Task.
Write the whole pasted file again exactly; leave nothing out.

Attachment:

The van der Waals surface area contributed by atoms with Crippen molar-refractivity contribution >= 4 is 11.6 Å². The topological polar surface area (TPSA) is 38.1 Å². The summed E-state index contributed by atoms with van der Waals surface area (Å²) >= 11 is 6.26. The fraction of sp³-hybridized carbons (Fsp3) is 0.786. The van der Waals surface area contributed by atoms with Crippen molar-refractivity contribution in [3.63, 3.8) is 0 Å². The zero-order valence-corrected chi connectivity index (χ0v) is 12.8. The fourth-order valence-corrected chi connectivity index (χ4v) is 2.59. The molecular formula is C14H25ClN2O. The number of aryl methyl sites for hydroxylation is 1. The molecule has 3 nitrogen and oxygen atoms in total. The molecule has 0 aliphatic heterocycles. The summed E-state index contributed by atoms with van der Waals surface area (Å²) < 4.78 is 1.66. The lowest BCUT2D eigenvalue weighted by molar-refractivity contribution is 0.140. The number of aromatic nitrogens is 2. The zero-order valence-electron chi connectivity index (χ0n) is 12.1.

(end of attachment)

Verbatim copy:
The van der Waals surface area contributed by atoms with Crippen molar-refractivity contribution >= 4 is 11.6 Å². The topological polar surface area (TPSA) is 38.1 Å². The summed E-state index contributed by atoms with van der Waals surface area (Å²) >= 11 is 6.26. The fraction of sp³-hybridized carbons (Fsp3) is 0.786. The van der Waals surface area contributed by atoms with Crippen molar-refractivity contribution in [3.63, 3.8) is 0 Å². The zero-order valence-corrected chi connectivity index (χ0v) is 12.8. The fourth-order valence-corrected chi connectivity index (χ4v) is 2.59. The molecular formula is C14H25ClN2O. The number of aryl methyl sites for hydroxylation is 1. The molecule has 3 nitrogen and oxygen atoms in total. The molecule has 0 aliphatic heterocycles. The summed E-state index contributed by atoms with van der Waals surface area (Å²) < 4.78 is 1.66. The lowest BCUT2D eigenvalue weighted by molar-refractivity contribution is 0.140. The number of aromatic nitrogens is 2. The zero-order valence-electron chi connectivity index (χ0n) is 12.1.